DETROIT -- When General Motors launched two mid-sized pickups last fall, it expected that 40 percent of the trucks' sales would be crew cabs.
But Tom Wallace, vehicle line executive for the Chevrolet Colorado and GMC Canyon, says GM quickly realized that projection was off target.
"We are a little surprised at the penetration of crew cabs," Wallace says. "We've bumped the capacity up twice. Now we're selling north of 50 (percent), and we're going to add more crew-cab capacity."
GM's experience is typical of pickup makers. As crew cabs morph into family vehicles with comfortable interiors, they are grabbing a growing share of pickup sales. They also provide automakers with high-ticket vehicles in the formerly humble pickup segment.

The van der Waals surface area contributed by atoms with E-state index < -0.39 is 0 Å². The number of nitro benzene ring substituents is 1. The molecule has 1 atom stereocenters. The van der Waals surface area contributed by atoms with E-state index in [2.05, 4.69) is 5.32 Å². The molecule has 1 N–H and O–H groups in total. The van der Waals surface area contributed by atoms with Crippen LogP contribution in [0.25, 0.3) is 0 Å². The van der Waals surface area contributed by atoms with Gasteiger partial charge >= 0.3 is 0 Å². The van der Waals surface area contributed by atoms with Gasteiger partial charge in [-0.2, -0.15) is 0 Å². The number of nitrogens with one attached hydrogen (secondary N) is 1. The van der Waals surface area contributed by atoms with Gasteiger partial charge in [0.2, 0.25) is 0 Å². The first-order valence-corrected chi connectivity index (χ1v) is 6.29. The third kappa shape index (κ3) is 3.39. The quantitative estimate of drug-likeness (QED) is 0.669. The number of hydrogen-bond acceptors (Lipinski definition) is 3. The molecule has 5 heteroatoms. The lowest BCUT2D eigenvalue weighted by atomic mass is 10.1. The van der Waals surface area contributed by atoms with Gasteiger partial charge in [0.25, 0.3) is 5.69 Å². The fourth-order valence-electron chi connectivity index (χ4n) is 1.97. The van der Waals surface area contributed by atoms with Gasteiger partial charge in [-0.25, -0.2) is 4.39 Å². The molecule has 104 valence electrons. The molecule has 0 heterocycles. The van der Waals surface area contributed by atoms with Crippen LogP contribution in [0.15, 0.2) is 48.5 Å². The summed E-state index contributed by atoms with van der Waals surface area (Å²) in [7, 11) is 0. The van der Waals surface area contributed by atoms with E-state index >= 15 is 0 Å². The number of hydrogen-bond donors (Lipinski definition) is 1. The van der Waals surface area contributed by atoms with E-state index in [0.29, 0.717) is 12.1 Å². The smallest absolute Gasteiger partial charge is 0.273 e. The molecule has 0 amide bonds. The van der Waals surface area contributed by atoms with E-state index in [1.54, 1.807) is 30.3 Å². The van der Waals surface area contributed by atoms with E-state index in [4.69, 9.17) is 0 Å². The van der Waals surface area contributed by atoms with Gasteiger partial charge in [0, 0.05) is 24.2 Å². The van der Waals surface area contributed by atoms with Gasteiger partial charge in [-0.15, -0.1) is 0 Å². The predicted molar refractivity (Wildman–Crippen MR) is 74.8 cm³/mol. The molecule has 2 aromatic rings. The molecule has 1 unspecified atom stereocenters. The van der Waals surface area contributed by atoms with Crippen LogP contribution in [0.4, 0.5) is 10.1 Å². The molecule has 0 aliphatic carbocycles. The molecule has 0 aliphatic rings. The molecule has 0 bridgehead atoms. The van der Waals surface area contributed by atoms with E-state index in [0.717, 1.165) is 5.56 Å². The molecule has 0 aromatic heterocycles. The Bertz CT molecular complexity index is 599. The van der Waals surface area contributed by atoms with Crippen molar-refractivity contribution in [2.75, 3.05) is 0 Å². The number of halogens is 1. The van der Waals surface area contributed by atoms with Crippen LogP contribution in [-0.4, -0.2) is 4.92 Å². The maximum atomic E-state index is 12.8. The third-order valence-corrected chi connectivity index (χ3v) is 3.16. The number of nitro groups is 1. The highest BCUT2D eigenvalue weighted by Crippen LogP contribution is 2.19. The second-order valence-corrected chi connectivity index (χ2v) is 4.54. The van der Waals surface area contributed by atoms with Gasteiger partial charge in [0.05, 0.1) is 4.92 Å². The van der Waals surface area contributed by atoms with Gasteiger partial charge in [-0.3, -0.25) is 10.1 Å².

A Ford F-150 SuperCrew Lariat with four-wheel drive, for instance, has a $36,670 base price, including destination - $14,510 more than the cheapest regular-cab F-150.
Chevrolet Silverados top out at a $37,985 base price, including destination charges, for a 1500 LT Crew Cab with 4wd.
Crew cabs have four full-sized doors and a full-sized back seat. Their passenger compartments are larger than regular cabs, which have only a front seat, and extended cabs, which have a smaller rear seat and rear doors.